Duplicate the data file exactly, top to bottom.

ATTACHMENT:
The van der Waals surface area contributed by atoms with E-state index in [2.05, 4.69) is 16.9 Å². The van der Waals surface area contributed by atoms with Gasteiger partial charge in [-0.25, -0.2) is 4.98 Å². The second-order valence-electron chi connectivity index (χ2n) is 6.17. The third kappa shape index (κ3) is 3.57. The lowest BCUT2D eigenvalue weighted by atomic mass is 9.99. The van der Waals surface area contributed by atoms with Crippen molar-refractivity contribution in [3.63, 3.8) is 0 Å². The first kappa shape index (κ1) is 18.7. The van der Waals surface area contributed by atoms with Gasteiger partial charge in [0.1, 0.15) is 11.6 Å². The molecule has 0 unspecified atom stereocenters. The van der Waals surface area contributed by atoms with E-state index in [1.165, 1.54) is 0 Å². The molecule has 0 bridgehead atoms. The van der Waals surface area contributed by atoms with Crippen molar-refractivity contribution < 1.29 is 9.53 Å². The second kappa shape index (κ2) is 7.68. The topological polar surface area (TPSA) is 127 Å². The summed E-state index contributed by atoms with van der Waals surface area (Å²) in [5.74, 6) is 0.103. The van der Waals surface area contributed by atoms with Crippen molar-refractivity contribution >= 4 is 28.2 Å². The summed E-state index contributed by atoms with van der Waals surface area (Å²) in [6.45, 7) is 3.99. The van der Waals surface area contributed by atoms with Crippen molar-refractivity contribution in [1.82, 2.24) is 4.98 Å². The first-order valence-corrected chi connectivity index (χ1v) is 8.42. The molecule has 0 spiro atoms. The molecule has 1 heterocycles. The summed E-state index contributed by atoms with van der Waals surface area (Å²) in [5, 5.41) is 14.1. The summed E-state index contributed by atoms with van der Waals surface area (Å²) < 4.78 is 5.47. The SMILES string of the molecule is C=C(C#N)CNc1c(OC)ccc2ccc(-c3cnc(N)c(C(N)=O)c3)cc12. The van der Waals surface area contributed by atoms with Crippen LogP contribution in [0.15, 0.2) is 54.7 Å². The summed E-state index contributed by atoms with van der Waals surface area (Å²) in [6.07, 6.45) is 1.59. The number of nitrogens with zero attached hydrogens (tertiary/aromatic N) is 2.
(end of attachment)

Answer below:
The van der Waals surface area contributed by atoms with E-state index in [2.05, 4.69) is 16.9 Å². The van der Waals surface area contributed by atoms with Gasteiger partial charge in [-0.25, -0.2) is 4.98 Å². The second-order valence-electron chi connectivity index (χ2n) is 6.17. The third kappa shape index (κ3) is 3.57. The lowest BCUT2D eigenvalue weighted by atomic mass is 9.99. The van der Waals surface area contributed by atoms with Crippen molar-refractivity contribution in [3.63, 3.8) is 0 Å². The first kappa shape index (κ1) is 18.7. The van der Waals surface area contributed by atoms with Gasteiger partial charge in [0.1, 0.15) is 11.6 Å². The molecule has 0 unspecified atom stereocenters. The van der Waals surface area contributed by atoms with E-state index in [1.165, 1.54) is 0 Å². The molecule has 0 bridgehead atoms. The van der Waals surface area contributed by atoms with Crippen molar-refractivity contribution < 1.29 is 9.53 Å². The second kappa shape index (κ2) is 7.68. The topological polar surface area (TPSA) is 127 Å². The summed E-state index contributed by atoms with van der Waals surface area (Å²) in [5.74, 6) is 0.103. The van der Waals surface area contributed by atoms with Crippen molar-refractivity contribution >= 4 is 28.2 Å². The summed E-state index contributed by atoms with van der Waals surface area (Å²) in [6.45, 7) is 3.99. The van der Waals surface area contributed by atoms with Crippen molar-refractivity contribution in [1.82, 2.24) is 4.98 Å². The first-order valence-corrected chi connectivity index (χ1v) is 8.42. The molecule has 0 spiro atoms. The molecule has 1 heterocycles. The summed E-state index contributed by atoms with van der Waals surface area (Å²) in [5, 5.41) is 14.1. The summed E-state index contributed by atoms with van der Waals surface area (Å²) < 4.78 is 5.47. The SMILES string of the molecule is C=C(C#N)CNc1c(OC)ccc2ccc(-c3cnc(N)c(C(N)=O)c3)cc12. The van der Waals surface area contributed by atoms with Crippen LogP contribution in [0.15, 0.2) is 54.7 Å². The summed E-state index contributed by atoms with van der Waals surface area (Å²) in [6.07, 6.45) is 1.59. The number of nitrogens with zero attached hydrogens (tertiary/aromatic N) is 2.